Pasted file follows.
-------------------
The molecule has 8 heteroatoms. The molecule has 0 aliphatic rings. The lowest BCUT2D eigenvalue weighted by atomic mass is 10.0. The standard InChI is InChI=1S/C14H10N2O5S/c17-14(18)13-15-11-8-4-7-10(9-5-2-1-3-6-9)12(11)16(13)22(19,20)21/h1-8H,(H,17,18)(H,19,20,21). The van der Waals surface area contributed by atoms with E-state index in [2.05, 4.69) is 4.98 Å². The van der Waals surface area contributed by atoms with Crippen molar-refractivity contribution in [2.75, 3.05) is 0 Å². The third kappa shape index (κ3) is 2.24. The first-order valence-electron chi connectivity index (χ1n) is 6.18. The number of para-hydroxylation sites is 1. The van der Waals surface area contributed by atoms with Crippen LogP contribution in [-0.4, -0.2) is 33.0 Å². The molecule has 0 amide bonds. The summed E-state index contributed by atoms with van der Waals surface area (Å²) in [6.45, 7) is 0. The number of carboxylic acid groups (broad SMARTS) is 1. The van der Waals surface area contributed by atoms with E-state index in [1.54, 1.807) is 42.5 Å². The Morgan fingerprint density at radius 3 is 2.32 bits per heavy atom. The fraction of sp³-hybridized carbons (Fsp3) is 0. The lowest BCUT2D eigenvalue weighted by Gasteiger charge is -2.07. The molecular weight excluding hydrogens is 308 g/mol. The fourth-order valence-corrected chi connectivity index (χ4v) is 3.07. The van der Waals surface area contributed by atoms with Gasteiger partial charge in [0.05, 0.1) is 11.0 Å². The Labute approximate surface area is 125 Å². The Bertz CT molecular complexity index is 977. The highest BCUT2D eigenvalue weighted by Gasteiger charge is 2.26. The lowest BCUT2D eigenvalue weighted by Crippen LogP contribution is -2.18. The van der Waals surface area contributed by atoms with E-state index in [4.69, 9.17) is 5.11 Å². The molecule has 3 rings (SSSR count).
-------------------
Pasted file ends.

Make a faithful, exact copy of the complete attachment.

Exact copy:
The molecule has 8 heteroatoms. The molecule has 0 aliphatic rings. The lowest BCUT2D eigenvalue weighted by atomic mass is 10.0. The standard InChI is InChI=1S/C14H10N2O5S/c17-14(18)13-15-11-8-4-7-10(9-5-2-1-3-6-9)12(11)16(13)22(19,20)21/h1-8H,(H,17,18)(H,19,20,21). The van der Waals surface area contributed by atoms with E-state index in [2.05, 4.69) is 4.98 Å². The van der Waals surface area contributed by atoms with Crippen molar-refractivity contribution in [2.75, 3.05) is 0 Å². The third kappa shape index (κ3) is 2.24. The first-order valence-electron chi connectivity index (χ1n) is 6.18. The number of para-hydroxylation sites is 1. The van der Waals surface area contributed by atoms with Crippen LogP contribution in [-0.4, -0.2) is 33.0 Å². The molecule has 0 amide bonds. The summed E-state index contributed by atoms with van der Waals surface area (Å²) in [6.45, 7) is 0. The number of carboxylic acid groups (broad SMARTS) is 1. The van der Waals surface area contributed by atoms with E-state index in [1.54, 1.807) is 42.5 Å². The Morgan fingerprint density at radius 3 is 2.32 bits per heavy atom. The fraction of sp³-hybridized carbons (Fsp3) is 0. The lowest BCUT2D eigenvalue weighted by Gasteiger charge is -2.07. The molecular weight excluding hydrogens is 308 g/mol. The fourth-order valence-corrected chi connectivity index (χ4v) is 3.07. The van der Waals surface area contributed by atoms with Gasteiger partial charge in [0.05, 0.1) is 11.0 Å². The Labute approximate surface area is 125 Å². The Bertz CT molecular complexity index is 977. The highest BCUT2D eigenvalue weighted by Gasteiger charge is 2.26. The lowest BCUT2D eigenvalue weighted by Crippen LogP contribution is -2.18. The van der Waals surface area contributed by atoms with E-state index in [4.69, 9.17) is 5.11 Å². The molecule has 3 rings (SSSR count).